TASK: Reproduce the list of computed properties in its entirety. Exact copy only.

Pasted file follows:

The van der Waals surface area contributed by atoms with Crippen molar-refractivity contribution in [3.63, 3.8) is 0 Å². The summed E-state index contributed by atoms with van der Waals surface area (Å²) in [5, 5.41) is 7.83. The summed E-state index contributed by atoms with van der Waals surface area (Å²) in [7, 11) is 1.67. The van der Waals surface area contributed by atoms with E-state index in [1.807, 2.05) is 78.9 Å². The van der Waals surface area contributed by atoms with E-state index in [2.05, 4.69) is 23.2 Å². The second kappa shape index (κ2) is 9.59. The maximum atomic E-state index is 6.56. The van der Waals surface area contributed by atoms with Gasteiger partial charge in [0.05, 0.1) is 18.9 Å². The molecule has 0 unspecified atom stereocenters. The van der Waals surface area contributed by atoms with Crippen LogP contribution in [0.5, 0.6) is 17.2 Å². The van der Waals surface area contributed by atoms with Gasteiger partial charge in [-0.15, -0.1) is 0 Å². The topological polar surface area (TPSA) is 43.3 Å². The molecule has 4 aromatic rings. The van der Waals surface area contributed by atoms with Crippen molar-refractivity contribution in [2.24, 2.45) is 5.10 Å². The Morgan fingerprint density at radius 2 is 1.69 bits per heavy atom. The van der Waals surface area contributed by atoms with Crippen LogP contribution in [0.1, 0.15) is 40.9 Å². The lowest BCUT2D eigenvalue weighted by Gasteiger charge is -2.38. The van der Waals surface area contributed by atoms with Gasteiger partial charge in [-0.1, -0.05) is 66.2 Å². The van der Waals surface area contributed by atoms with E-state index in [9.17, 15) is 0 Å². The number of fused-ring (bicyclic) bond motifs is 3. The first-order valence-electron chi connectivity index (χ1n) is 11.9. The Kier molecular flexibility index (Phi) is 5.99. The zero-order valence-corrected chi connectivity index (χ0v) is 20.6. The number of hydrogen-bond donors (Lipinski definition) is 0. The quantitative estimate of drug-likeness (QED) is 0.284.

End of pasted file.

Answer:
The van der Waals surface area contributed by atoms with Crippen molar-refractivity contribution in [3.63, 3.8) is 0 Å². The summed E-state index contributed by atoms with van der Waals surface area (Å²) in [5, 5.41) is 7.83. The summed E-state index contributed by atoms with van der Waals surface area (Å²) in [7, 11) is 1.67. The van der Waals surface area contributed by atoms with E-state index in [1.807, 2.05) is 78.9 Å². The van der Waals surface area contributed by atoms with E-state index in [2.05, 4.69) is 23.2 Å². The second kappa shape index (κ2) is 9.59. The maximum atomic E-state index is 6.56. The van der Waals surface area contributed by atoms with Gasteiger partial charge in [0.05, 0.1) is 18.9 Å². The molecule has 0 unspecified atom stereocenters. The van der Waals surface area contributed by atoms with Crippen LogP contribution in [0.5, 0.6) is 17.2 Å². The van der Waals surface area contributed by atoms with Gasteiger partial charge in [-0.15, -0.1) is 0 Å². The topological polar surface area (TPSA) is 43.3 Å². The molecule has 4 aromatic rings. The van der Waals surface area contributed by atoms with Crippen molar-refractivity contribution in [2.24, 2.45) is 5.10 Å². The Morgan fingerprint density at radius 2 is 1.69 bits per heavy atom. The van der Waals surface area contributed by atoms with Crippen LogP contribution in [0.1, 0.15) is 40.9 Å². The lowest BCUT2D eigenvalue weighted by Gasteiger charge is -2.38. The van der Waals surface area contributed by atoms with Gasteiger partial charge in [-0.1, -0.05) is 66.2 Å². The van der Waals surface area contributed by atoms with E-state index in [9.17, 15) is 0 Å². The number of fused-ring (bicyclic) bond motifs is 3. The first-order valence-electron chi connectivity index (χ1n) is 11.9. The Kier molecular flexibility index (Phi) is 5.99. The zero-order valence-corrected chi connectivity index (χ0v) is 20.6. The number of hydrogen-bond donors (Lipinski definition) is 0. The quantitative estimate of drug-likeness (QED) is 0.284.